• I Know You Know I Know: After the initial stages, each player will know the ranks of some of the other's pieces. This, of course, influences strategy.
  • Instant-Win Condition: The Flag. Even if you've only got a handful of weak pieces left while your opponent still has most of his army, if you capture the Flag, you win.
  • Non-Action Guy: The Sergeants, Lieutenants and, to a lesser degree, Captains are likely to fall victim to this; they are too low in rank to pose a credible threat to your opponent, but contrary to the Miners, Scouts and Spy, they likewise lack any special abilities to make up for it. So they don't have much use on the opponents side of the field and are usually resigned to staying on your side and defend your own bombs against enemy Miners.
  • Only Mostly Dead: The optional rescue rule.
  • The Only One Allowed to Defeat You: The Spy can capture the Marshal if he strikes first. If the Marshal strikes the Spy, though, the Spy goes down.
  • Overt Operative: Picture the scene, the Marshal has surfaced and is destroying everyone around him. Over the next few moves, the opposing player begins to make a "path" on the opposite side to the Marshal, then a single piece makes its way through. No prizes for guessing who that is!
  • Rank Scales with Asskicking: In any duel, the higher-ranked piece wins. With equal ranks, either each destroys the other or the aggressor wins, depending on which rule you play by.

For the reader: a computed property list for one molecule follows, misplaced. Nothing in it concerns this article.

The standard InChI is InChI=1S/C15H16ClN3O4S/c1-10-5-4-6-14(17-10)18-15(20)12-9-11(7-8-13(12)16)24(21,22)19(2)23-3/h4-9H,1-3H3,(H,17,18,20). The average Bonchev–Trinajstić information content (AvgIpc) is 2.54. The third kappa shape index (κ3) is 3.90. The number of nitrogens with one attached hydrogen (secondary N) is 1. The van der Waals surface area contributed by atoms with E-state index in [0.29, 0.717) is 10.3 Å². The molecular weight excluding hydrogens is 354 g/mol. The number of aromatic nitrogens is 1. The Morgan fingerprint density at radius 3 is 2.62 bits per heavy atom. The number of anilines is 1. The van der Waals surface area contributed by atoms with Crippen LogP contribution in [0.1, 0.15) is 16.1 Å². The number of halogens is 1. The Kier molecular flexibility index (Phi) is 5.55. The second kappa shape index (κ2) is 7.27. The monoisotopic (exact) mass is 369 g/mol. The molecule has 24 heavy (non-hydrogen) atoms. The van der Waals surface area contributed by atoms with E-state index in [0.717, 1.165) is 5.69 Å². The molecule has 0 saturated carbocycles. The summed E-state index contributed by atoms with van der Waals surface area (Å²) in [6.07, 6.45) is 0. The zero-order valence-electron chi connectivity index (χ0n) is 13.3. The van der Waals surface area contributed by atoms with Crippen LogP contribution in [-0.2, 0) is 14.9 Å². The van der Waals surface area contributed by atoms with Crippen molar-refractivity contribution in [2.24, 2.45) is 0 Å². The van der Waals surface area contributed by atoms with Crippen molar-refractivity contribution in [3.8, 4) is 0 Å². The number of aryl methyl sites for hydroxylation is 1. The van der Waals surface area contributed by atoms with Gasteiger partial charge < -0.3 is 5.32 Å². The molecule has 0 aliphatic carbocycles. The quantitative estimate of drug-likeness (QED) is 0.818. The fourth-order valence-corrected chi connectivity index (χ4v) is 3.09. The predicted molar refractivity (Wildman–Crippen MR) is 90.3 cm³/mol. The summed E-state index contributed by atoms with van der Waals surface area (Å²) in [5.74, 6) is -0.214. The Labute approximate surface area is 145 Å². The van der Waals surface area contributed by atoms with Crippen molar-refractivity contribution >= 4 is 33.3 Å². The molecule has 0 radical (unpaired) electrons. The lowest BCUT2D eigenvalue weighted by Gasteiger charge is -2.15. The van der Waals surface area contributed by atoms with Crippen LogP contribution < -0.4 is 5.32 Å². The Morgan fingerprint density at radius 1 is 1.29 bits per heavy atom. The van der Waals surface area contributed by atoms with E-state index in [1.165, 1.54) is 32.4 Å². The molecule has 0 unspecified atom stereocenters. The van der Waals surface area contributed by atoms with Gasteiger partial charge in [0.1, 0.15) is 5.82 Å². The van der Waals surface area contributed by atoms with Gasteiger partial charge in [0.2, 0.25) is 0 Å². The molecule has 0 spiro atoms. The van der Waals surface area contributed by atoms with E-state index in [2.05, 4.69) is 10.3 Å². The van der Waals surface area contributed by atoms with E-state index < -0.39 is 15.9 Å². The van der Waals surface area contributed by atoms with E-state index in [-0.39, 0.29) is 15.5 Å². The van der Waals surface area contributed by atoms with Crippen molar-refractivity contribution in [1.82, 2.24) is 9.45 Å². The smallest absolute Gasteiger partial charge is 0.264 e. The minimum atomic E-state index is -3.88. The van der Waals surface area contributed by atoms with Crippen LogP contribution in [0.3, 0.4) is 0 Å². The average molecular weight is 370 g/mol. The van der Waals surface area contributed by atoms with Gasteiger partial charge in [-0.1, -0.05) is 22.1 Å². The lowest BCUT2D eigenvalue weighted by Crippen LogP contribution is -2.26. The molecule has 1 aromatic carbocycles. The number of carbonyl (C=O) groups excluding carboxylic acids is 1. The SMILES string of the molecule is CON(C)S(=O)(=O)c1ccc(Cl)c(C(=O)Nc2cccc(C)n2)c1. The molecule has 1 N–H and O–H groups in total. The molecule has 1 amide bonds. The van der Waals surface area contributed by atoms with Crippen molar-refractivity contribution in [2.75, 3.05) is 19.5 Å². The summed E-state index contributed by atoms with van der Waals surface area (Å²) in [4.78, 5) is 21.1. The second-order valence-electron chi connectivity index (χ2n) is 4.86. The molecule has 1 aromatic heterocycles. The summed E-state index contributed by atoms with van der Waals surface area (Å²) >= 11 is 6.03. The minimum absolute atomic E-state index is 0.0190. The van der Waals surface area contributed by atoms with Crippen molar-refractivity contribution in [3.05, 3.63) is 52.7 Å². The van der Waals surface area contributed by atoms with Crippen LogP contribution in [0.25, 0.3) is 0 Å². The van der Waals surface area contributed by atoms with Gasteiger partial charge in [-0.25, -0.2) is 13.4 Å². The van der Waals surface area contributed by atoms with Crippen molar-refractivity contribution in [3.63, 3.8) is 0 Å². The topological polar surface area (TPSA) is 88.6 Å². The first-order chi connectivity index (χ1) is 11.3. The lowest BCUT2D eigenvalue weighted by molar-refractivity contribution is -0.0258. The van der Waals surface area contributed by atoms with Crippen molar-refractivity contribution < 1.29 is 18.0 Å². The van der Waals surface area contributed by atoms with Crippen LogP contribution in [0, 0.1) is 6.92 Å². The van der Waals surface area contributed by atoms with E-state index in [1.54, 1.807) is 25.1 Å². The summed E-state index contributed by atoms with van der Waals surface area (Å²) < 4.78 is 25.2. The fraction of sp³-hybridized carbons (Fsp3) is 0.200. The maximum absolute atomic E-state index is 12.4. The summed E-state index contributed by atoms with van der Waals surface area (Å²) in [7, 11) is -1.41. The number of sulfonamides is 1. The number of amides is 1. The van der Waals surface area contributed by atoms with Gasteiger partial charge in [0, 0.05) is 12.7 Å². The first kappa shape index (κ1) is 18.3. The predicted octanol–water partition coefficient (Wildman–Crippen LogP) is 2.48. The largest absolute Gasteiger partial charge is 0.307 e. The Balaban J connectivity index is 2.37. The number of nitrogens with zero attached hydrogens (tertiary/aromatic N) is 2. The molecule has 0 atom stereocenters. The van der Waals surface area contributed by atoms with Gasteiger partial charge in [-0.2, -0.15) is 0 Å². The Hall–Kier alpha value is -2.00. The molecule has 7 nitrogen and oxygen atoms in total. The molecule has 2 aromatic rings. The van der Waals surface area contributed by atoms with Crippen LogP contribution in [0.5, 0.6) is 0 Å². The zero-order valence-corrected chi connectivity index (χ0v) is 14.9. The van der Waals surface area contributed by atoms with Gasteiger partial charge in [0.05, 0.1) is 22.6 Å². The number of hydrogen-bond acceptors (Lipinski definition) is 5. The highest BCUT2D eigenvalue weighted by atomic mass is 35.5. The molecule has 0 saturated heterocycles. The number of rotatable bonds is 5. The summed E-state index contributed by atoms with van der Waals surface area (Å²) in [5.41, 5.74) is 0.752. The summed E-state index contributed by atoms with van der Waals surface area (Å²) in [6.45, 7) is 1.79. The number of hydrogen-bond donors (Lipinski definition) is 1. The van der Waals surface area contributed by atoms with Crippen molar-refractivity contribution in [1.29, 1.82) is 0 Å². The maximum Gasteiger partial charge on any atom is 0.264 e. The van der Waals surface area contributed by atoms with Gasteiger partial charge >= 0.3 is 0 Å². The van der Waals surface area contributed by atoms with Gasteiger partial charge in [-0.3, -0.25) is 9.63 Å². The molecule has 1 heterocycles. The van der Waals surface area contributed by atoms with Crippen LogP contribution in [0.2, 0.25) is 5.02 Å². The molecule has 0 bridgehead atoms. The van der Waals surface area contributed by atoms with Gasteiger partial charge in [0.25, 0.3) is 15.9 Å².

• Schmuck Bait: Putting a high-ranking officer next to the enemy Marshal... with your Spy behind it. (Only a real schmuck would take this bait - once your Marshal has been revealed, your opponent will never deliberately put another piece next to it unless the Spy has its back).
  • The Smurfette Principle: One version of the game has the Spy as a female.
  • Stuff Blowing Up: There are six bombs per side. Only the Miner can defuse them.
  • Taking You with Me: Without the optional aggressor advantage rule, this is how equal pieces fight.
  • Variant Chess: In a drawn-out endgame, the focus of gameplay can shift so heavily to clever manoeuvering that it almost resembles a game of chess.
  • Weak, but Skilled: The three weakest pieces all have a special skill: the Miner defuses Bombs, the Scout can move any distance in a straight line, and the Spy kills the Marshal.
  • Where's the Kaboom?: Miners can defuse enemy Bombs.
  • You Have Outlived Your Usefulness: The Spy once the enemy Marshal is gone.